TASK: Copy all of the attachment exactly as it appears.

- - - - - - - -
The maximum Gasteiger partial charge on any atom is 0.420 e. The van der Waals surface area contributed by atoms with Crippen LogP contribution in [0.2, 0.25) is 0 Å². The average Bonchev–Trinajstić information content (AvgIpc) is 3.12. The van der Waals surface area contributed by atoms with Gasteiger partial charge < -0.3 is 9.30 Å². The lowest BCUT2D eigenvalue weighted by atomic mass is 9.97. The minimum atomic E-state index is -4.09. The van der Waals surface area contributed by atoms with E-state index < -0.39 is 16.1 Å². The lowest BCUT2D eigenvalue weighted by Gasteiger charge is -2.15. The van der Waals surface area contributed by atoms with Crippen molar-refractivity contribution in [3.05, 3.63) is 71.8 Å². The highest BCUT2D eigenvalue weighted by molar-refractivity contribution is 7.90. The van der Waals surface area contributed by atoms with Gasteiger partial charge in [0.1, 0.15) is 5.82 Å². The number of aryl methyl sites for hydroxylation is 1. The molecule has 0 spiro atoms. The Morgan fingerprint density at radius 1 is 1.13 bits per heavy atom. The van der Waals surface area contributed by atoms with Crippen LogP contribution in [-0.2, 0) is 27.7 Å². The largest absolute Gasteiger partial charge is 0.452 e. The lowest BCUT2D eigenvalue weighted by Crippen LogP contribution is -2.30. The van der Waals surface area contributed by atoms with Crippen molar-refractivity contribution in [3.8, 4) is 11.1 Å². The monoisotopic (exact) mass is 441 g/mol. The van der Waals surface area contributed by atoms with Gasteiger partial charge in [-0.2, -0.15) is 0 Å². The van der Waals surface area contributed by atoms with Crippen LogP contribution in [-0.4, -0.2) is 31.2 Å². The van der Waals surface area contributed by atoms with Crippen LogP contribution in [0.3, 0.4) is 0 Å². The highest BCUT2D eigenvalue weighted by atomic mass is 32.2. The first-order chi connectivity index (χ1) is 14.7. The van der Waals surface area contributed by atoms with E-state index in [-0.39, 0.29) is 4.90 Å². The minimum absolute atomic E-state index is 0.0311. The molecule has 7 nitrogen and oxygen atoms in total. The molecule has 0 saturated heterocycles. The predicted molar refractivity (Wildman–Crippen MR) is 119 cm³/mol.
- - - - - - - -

The maximum Gasteiger partial charge on any atom is 0.420 e. The van der Waals surface area contributed by atoms with Crippen LogP contribution in [0.2, 0.25) is 0 Å². The average Bonchev–Trinajstić information content (AvgIpc) is 3.12. The van der Waals surface area contributed by atoms with Gasteiger partial charge < -0.3 is 9.30 Å². The lowest BCUT2D eigenvalue weighted by atomic mass is 9.97. The minimum atomic E-state index is -4.09. The van der Waals surface area contributed by atoms with E-state index < -0.39 is 16.1 Å². The lowest BCUT2D eigenvalue weighted by Gasteiger charge is -2.15. The van der Waals surface area contributed by atoms with Crippen molar-refractivity contribution in [3.05, 3.63) is 71.8 Å². The highest BCUT2D eigenvalue weighted by molar-refractivity contribution is 7.90. The van der Waals surface area contributed by atoms with Gasteiger partial charge in [0.1, 0.15) is 5.82 Å². The number of aryl methyl sites for hydroxylation is 1. The molecule has 0 spiro atoms. The Morgan fingerprint density at radius 1 is 1.13 bits per heavy atom. The van der Waals surface area contributed by atoms with Crippen LogP contribution in [-0.2, 0) is 27.7 Å². The largest absolute Gasteiger partial charge is 0.452 e. The lowest BCUT2D eigenvalue weighted by Crippen LogP contribution is -2.30. The van der Waals surface area contributed by atoms with Crippen molar-refractivity contribution in [3.8, 4) is 11.1 Å². The monoisotopic (exact) mass is 441 g/mol. The van der Waals surface area contributed by atoms with Gasteiger partial charge in [-0.2, -0.15) is 0 Å². The van der Waals surface area contributed by atoms with Crippen LogP contribution in [-0.4, -0.2) is 31.2 Å². The van der Waals surface area contributed by atoms with Crippen LogP contribution in [0.3, 0.4) is 0 Å². The highest BCUT2D eigenvalue weighted by atomic mass is 32.2. The first-order chi connectivity index (χ1) is 14.7. The van der Waals surface area contributed by atoms with E-state index in [-0.39, 0.29) is 4.90 Å². The minimum absolute atomic E-state index is 0.0311. The molecule has 7 nitrogen and oxygen atoms in total. The molecule has 0 saturated heterocycles. The predicted molar refractivity (Wildman–Crippen MR) is 119 cm³/mol.